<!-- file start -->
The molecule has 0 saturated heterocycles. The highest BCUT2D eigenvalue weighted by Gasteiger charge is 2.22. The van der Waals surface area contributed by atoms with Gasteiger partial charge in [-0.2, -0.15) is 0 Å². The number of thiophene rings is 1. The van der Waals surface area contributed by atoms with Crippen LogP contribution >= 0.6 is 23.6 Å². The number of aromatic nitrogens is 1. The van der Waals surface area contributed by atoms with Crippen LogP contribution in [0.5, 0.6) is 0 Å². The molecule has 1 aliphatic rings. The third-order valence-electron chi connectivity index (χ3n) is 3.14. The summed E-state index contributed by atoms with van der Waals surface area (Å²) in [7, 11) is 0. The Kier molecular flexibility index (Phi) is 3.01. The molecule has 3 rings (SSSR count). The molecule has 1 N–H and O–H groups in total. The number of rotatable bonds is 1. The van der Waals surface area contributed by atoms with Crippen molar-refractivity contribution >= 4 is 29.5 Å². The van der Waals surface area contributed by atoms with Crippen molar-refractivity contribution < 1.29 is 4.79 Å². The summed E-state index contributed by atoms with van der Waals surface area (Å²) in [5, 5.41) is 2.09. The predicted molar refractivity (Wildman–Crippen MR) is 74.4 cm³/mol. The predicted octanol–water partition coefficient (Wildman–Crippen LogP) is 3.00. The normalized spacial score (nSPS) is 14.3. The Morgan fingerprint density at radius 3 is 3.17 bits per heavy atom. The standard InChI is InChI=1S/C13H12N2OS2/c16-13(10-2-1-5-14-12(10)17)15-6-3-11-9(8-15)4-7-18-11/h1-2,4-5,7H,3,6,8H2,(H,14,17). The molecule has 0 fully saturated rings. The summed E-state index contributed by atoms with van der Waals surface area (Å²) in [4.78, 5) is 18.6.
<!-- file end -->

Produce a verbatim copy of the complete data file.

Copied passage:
The molecule has 0 saturated heterocycles. The highest BCUT2D eigenvalue weighted by Gasteiger charge is 2.22. The van der Waals surface area contributed by atoms with Gasteiger partial charge in [-0.2, -0.15) is 0 Å². The number of thiophene rings is 1. The van der Waals surface area contributed by atoms with Crippen LogP contribution >= 0.6 is 23.6 Å². The number of aromatic nitrogens is 1. The van der Waals surface area contributed by atoms with Crippen LogP contribution in [0.5, 0.6) is 0 Å². The molecule has 1 aliphatic rings. The third-order valence-electron chi connectivity index (χ3n) is 3.14. The summed E-state index contributed by atoms with van der Waals surface area (Å²) in [7, 11) is 0. The Kier molecular flexibility index (Phi) is 3.01. The molecule has 3 rings (SSSR count). The molecule has 1 N–H and O–H groups in total. The number of rotatable bonds is 1. The van der Waals surface area contributed by atoms with Crippen molar-refractivity contribution >= 4 is 29.5 Å². The van der Waals surface area contributed by atoms with Crippen molar-refractivity contribution < 1.29 is 4.79 Å². The summed E-state index contributed by atoms with van der Waals surface area (Å²) in [5, 5.41) is 2.09. The predicted molar refractivity (Wildman–Crippen MR) is 74.4 cm³/mol. The predicted octanol–water partition coefficient (Wildman–Crippen LogP) is 3.00. The normalized spacial score (nSPS) is 14.3. The Morgan fingerprint density at radius 3 is 3.17 bits per heavy atom. The standard InChI is InChI=1S/C13H12N2OS2/c16-13(10-2-1-5-14-12(10)17)15-6-3-11-9(8-15)4-7-18-11/h1-2,4-5,7H,3,6,8H2,(H,14,17). The molecule has 0 fully saturated rings. The summed E-state index contributed by atoms with van der Waals surface area (Å²) in [4.78, 5) is 18.6.